All of the sudden, it seems like I've come a long way since I started playing guitar when I was 14, when I took group lessons once a week for a total of 32 weeks. Until I met Byron on Tuesday, those lessons were the sum total of my musical education. I know why I didn't get started earlier. In fifth grade, we were given a choice between band class or study hall. I'll be honest: I'm lazy, so I chose study hall. I was in fifth grade for Pete's sake--I knew I wouldn't be studying. Why would I have refused the chance for free time? But, come junior high, when I started on guitar, I knew I had found something cool. Soon I was in a band with my buddies named Uranium 235 (cool, eh?). But as Bryan Adams would say, "nothin' can last forever," and Uranium 235 underwent radioactive decay. So I stagnated on guitar by myself for the next decade or so.

Many years later, I was out with my wife, Allison, and my friend Carolyn, and the two of them got to talking about taking hula lessons. In New York, if you wanted to take sasquatch wrestling lessons, you could probably find a class somewhere, so this wasn't the craziest idea I've ever heard. I actually thought it was a cool idea so I made a challenge: I told them if they took a hula class, I would learn to play the ukulele. But they didn't.

So I forgot about it.

Months later, Christmas rolled around and Allison handed me a present. It was a Fluke. It would be safe to say this was a turning point in my life, and the particular uke that she gave me was key. It would have been relatively easy for her to have found some toy ukulele, and I might likely have tossed the thing in the corner and said, "That's cute." But she did her research and found the Fluke, which hasn't been around for long but has rapidly become the entry-level ukulele for people who actually want to play ukulele. Not a toy by any means. It turns out that--completely unbeknownst to me at the time--the ukulele has been in a sort of renaissance in the last few years, and a lot of people were getting started with Flukes. I don't know how she did it, but at that point Allison knew more about ukuleles than I did. Then again, I knew nothing.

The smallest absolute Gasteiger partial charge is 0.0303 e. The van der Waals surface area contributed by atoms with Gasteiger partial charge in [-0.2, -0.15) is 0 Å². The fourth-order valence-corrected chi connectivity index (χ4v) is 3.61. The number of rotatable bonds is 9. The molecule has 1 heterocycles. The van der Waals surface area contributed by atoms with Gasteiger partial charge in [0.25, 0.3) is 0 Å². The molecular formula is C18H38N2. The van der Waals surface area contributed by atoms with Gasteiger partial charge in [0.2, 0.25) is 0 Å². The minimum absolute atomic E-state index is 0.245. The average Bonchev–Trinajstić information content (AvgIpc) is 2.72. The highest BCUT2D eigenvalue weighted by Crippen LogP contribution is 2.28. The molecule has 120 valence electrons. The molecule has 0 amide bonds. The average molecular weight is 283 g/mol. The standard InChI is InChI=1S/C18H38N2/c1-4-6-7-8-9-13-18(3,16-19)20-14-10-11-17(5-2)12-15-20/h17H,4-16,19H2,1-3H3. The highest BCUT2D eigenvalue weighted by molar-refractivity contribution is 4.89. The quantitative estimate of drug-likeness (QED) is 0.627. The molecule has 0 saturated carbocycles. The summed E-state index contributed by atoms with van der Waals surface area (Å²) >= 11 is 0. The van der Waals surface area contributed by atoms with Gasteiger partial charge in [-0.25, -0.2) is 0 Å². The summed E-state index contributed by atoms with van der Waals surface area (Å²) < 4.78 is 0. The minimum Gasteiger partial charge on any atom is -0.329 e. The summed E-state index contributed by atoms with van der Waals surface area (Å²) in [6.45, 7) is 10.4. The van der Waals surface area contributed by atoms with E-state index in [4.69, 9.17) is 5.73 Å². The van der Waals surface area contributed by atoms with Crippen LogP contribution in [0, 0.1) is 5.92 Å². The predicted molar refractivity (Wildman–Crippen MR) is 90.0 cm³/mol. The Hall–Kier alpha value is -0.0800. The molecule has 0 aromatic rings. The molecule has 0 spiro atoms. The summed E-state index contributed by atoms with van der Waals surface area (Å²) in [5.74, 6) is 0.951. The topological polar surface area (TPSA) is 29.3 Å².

When Allison ordered the Fluke from Elderly Instruments, she also got me a video, but it was a bit above my skill level. Okay, way above my skill level, so I sent it back to exchange it for another that was more introductory. A week later the replacement video arrived, but by then I didn't need an introductory video. I played my new uke nonstop for days and was well beyond learning to tune and playing "Skip to My Lou." I guess I should have kept the first video.